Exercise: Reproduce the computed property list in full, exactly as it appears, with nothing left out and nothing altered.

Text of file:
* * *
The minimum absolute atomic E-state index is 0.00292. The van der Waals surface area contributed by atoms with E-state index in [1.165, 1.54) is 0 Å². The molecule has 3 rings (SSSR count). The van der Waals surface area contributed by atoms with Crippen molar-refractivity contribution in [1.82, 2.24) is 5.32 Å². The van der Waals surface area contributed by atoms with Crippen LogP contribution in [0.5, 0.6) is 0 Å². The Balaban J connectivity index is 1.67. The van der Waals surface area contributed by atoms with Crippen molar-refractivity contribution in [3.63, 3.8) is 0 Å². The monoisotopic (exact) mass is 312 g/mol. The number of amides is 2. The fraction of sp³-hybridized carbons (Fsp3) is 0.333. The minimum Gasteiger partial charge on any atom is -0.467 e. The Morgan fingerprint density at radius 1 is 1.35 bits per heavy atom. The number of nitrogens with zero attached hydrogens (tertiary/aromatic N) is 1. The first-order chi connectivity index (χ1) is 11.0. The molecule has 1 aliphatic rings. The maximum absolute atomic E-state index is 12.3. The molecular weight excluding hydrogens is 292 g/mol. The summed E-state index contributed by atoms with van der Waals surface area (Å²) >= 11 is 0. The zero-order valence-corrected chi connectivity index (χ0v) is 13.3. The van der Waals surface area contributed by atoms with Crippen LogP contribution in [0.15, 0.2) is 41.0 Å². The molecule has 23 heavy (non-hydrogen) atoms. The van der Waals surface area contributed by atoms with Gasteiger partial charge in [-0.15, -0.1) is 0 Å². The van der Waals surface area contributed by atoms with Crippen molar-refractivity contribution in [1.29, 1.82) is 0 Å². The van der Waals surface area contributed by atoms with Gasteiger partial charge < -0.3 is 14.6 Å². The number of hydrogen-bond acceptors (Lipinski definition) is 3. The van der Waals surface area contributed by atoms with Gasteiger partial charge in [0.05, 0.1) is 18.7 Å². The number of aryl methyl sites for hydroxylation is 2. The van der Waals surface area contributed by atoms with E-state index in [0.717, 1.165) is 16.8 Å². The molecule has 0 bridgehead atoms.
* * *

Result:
The minimum absolute atomic E-state index is 0.00292. The van der Waals surface area contributed by atoms with E-state index in [1.165, 1.54) is 0 Å². The molecule has 3 rings (SSSR count). The van der Waals surface area contributed by atoms with Crippen molar-refractivity contribution in [1.82, 2.24) is 5.32 Å². The van der Waals surface area contributed by atoms with Crippen LogP contribution in [0.5, 0.6) is 0 Å². The Balaban J connectivity index is 1.67. The van der Waals surface area contributed by atoms with Crippen molar-refractivity contribution in [3.63, 3.8) is 0 Å². The monoisotopic (exact) mass is 312 g/mol. The number of amides is 2. The fraction of sp³-hybridized carbons (Fsp3) is 0.333. The minimum Gasteiger partial charge on any atom is -0.467 e. The Morgan fingerprint density at radius 1 is 1.35 bits per heavy atom. The number of nitrogens with zero attached hydrogens (tertiary/aromatic N) is 1. The first-order chi connectivity index (χ1) is 11.0. The molecule has 1 aliphatic rings. The maximum absolute atomic E-state index is 12.3. The molecular weight excluding hydrogens is 292 g/mol. The summed E-state index contributed by atoms with van der Waals surface area (Å²) >= 11 is 0. The zero-order valence-corrected chi connectivity index (χ0v) is 13.3. The van der Waals surface area contributed by atoms with Crippen LogP contribution in [0.15, 0.2) is 41.0 Å². The molecule has 23 heavy (non-hydrogen) atoms. The van der Waals surface area contributed by atoms with Gasteiger partial charge in [-0.15, -0.1) is 0 Å². The van der Waals surface area contributed by atoms with Crippen molar-refractivity contribution in [1.29, 1.82) is 0 Å². The van der Waals surface area contributed by atoms with Gasteiger partial charge < -0.3 is 14.6 Å². The number of hydrogen-bond acceptors (Lipinski definition) is 3. The van der Waals surface area contributed by atoms with Gasteiger partial charge in [0.05, 0.1) is 18.7 Å². The number of aryl methyl sites for hydroxylation is 2. The van der Waals surface area contributed by atoms with E-state index in [0.717, 1.165) is 16.8 Å². The molecule has 0 bridgehead atoms.